Typically, when people think of digital transformation, the insurance industry is not the first to come to mind. Be that as it may, the truth is they are rapidly embracing digitalization in order to keep pace with the changing demographics of their customer base. And this is driving accountability within IT to new levels.

"Insurance is beginning to undergo a generational shift," said TMNA Services CIO Bob Pick. "The new generation wants information when they want it, where they want it, on any device. This has really begun to push us into technology digitalization efforts, to help us get faster to market with new products, information, claims responses, quotes, and those sorts of things."

Today, that requires technology. Lots of it. And technology costs money. Lots of it. To support the three distinct business units that make up the company, TMNA Services’ IT, part of a shared services company supporting Tokio Marine North America companies, consumes 67 percent of the combined shared service company's entire budget. This structure also means IT effectively operates like a stand-alone business unit. Until they embraced TBM and Apptio, accounting for all this money in any meaningful way "was just a nightmare in general," said Christina Pastella, Senior IT Finance Manager.

“Our budget cycle ends in August," she continued. "Previously, we found ourselves in January and February through April of the following year still defending our budget and our cost allocations to the companies we serve. Year-over-year, we could not answer basic questions about controlling IT costs and bringing them down. Also, not only do we serve three business units but we were a business unit ourselves, one that didn’t fully understand our own run costs. That was becoming difficult for us.”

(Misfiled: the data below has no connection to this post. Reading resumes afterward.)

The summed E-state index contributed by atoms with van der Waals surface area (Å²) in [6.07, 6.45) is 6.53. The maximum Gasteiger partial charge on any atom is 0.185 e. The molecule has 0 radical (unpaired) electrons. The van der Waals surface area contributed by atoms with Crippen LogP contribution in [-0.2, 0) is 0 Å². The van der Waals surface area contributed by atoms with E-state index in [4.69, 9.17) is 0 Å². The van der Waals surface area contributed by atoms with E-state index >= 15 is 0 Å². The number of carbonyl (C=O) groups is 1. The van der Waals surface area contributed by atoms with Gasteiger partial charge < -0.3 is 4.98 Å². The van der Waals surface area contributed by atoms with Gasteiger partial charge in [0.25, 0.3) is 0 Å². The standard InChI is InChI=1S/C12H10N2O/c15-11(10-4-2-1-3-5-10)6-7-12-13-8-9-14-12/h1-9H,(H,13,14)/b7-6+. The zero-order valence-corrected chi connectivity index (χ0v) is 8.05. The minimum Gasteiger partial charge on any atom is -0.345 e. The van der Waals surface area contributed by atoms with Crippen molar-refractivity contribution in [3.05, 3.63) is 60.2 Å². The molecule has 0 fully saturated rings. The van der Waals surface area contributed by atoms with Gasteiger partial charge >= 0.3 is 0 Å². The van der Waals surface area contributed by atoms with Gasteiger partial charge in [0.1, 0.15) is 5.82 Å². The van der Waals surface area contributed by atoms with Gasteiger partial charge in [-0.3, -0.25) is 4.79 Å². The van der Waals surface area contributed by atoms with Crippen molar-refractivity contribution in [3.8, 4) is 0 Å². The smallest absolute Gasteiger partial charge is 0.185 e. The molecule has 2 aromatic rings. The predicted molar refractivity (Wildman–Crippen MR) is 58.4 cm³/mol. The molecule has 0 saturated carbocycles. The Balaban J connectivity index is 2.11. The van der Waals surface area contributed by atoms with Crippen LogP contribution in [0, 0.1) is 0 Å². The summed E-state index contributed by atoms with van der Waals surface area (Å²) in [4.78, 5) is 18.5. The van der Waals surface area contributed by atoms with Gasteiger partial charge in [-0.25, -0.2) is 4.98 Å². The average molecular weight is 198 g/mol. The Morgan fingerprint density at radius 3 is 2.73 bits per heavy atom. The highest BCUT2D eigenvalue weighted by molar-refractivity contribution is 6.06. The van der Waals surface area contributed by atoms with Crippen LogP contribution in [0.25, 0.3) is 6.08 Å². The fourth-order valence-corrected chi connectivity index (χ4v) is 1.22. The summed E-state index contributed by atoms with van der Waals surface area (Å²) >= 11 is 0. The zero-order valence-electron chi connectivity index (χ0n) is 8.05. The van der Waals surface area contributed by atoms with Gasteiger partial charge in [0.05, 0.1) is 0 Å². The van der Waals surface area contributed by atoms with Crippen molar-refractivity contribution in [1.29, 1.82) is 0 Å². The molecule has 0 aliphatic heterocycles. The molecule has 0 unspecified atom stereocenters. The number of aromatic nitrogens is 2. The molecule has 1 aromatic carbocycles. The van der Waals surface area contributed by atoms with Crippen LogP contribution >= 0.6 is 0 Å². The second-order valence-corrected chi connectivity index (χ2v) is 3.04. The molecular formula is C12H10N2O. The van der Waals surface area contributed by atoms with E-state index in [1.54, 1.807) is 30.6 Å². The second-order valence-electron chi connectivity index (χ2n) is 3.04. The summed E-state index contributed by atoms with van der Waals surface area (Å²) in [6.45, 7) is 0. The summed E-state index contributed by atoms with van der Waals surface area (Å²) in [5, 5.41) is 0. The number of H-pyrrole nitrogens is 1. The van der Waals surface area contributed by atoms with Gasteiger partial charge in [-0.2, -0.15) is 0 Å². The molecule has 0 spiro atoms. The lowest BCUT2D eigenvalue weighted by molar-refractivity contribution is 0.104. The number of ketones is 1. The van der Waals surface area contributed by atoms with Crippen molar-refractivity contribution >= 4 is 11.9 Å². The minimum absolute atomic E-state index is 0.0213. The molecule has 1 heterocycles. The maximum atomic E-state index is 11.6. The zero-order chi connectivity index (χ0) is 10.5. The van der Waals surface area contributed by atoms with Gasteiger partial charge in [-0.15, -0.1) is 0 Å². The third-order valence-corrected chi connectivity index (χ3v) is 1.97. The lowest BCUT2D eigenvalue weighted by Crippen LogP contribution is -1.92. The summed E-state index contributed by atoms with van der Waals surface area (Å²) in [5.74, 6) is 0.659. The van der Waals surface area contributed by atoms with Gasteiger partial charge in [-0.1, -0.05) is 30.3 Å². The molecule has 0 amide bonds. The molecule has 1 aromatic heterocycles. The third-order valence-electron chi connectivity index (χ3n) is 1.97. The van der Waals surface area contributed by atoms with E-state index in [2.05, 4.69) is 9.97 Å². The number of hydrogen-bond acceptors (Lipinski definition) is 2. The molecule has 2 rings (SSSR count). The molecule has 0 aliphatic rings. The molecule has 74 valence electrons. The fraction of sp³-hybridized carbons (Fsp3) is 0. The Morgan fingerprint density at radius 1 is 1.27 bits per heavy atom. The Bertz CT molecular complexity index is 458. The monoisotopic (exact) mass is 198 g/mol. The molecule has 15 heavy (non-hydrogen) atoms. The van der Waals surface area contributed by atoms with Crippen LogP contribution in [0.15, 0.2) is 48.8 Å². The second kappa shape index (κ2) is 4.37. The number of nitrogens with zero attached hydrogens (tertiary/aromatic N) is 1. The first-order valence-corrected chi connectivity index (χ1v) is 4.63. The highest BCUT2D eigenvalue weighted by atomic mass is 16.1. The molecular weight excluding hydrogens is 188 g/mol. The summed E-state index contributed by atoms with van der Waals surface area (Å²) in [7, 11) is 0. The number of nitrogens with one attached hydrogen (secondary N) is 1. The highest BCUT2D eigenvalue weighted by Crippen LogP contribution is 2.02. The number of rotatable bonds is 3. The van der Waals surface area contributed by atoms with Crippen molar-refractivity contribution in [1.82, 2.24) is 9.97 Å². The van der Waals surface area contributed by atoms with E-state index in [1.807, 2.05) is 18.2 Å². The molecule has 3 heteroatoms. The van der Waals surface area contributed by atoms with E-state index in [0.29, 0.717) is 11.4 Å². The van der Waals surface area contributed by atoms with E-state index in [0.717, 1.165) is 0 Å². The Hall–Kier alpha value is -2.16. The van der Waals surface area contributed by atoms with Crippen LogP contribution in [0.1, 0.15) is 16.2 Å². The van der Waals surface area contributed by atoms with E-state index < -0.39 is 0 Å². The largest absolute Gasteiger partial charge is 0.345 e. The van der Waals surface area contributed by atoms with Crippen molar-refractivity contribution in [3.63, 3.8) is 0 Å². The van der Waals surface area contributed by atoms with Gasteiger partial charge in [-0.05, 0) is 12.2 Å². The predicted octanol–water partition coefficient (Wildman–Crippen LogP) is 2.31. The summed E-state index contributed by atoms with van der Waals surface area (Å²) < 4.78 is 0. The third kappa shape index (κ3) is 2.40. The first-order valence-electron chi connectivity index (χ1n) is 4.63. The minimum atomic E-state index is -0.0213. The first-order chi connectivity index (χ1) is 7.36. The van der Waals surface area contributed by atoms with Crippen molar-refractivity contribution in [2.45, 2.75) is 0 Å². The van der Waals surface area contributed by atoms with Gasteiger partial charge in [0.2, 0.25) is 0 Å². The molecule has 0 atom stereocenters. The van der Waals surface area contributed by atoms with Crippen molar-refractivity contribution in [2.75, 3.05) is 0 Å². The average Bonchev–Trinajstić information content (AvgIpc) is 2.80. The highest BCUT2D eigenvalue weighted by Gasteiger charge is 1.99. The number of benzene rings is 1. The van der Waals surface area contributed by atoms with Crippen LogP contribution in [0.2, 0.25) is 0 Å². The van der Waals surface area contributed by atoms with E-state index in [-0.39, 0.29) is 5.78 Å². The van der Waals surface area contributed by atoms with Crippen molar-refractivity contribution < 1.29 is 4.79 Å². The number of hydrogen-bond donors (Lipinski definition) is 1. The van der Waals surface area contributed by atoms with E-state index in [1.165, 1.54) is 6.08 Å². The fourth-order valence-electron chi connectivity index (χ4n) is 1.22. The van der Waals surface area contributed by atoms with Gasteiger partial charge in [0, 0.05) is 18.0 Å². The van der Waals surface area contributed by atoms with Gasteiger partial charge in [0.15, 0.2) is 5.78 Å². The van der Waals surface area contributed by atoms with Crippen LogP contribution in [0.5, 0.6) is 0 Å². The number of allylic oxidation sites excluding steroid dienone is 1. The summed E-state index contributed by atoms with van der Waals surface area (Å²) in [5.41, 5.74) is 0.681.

From spreadsheets to cost transparency in just 16 weeks

It wasn't for lack of trying. TMNA Service’s IT finance team would diligently pull together data and build allocation models in spreadsheets only to see them unravel due to an unaccounted-for exception, poor data quality, or data entry errors. With TBM and Apptio, that quickly changed. According to TMNA Services, IT finance went from spreadsheets and "gut checks" to full cost transparency in just 16 weeks. They looped in IT planning two weeks later, had end users in the budget 20 days after implementation started, and delivered the 2018 budget a month early. They also had a functional bill of IT rolling out to their business units in just four weeks.

Why so fast? "Everyone wanted change," said Pastella. "TBM was the way to do it."

twitter logoEveryone wanted change. TBM was the way to do it. Christina Pastella Senior IT Finance Manager, TMNA Services

Fast forward 18 months to today and TMNA Services’ relationship with the business has been transformed. Because of cost transparency that shows the true, all-in costs of what it takes to provide the businesses technology, the business no longer demands that IT defend its budget. Instead, they come asking for help. 

"We would try to help businesses understand what was driving their IT costs and there was always push-back: 'It can't possibly cost that much. You need to do something about that and make it cost less.' There was no real correlation to how their demands were driving IT. When we implemented Apptio Cost Transparency, we were able to go back to the group companies and say, 'Look, we're not making this up. We actually put a tool around it and, guess what, it really does cost that much.'